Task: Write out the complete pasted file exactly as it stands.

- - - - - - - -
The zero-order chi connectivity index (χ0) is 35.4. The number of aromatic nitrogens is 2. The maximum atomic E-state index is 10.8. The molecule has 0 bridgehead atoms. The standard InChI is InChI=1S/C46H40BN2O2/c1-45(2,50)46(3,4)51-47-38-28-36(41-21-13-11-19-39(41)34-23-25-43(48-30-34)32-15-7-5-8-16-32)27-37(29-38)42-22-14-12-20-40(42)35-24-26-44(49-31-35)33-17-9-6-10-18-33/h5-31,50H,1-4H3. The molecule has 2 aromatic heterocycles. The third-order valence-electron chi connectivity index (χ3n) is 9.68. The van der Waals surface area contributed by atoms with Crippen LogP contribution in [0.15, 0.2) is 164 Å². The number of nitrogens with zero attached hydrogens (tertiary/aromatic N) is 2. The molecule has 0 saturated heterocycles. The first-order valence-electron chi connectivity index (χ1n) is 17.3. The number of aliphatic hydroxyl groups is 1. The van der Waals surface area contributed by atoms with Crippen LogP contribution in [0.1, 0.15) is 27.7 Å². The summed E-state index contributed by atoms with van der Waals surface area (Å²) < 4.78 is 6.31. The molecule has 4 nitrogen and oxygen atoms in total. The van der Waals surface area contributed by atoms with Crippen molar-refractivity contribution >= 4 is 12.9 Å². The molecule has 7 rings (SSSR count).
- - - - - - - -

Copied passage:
The zero-order chi connectivity index (χ0) is 35.4. The number of aromatic nitrogens is 2. The maximum atomic E-state index is 10.8. The molecule has 0 bridgehead atoms. The standard InChI is InChI=1S/C46H40BN2O2/c1-45(2,50)46(3,4)51-47-38-28-36(41-21-13-11-19-39(41)34-23-25-43(48-30-34)32-15-7-5-8-16-32)27-37(29-38)42-22-14-12-20-40(42)35-24-26-44(49-31-35)33-17-9-6-10-18-33/h5-31,50H,1-4H3. The molecule has 2 aromatic heterocycles. The third-order valence-electron chi connectivity index (χ3n) is 9.68. The van der Waals surface area contributed by atoms with Crippen LogP contribution in [0.15, 0.2) is 164 Å². The number of nitrogens with zero attached hydrogens (tertiary/aromatic N) is 2. The molecule has 0 saturated heterocycles. The first-order valence-electron chi connectivity index (χ1n) is 17.3. The number of aliphatic hydroxyl groups is 1. The van der Waals surface area contributed by atoms with Crippen LogP contribution in [0.1, 0.15) is 27.7 Å². The summed E-state index contributed by atoms with van der Waals surface area (Å²) < 4.78 is 6.31. The molecule has 4 nitrogen and oxygen atoms in total. The van der Waals surface area contributed by atoms with Crippen molar-refractivity contribution >= 4 is 12.9 Å². The molecule has 7 rings (SSSR count).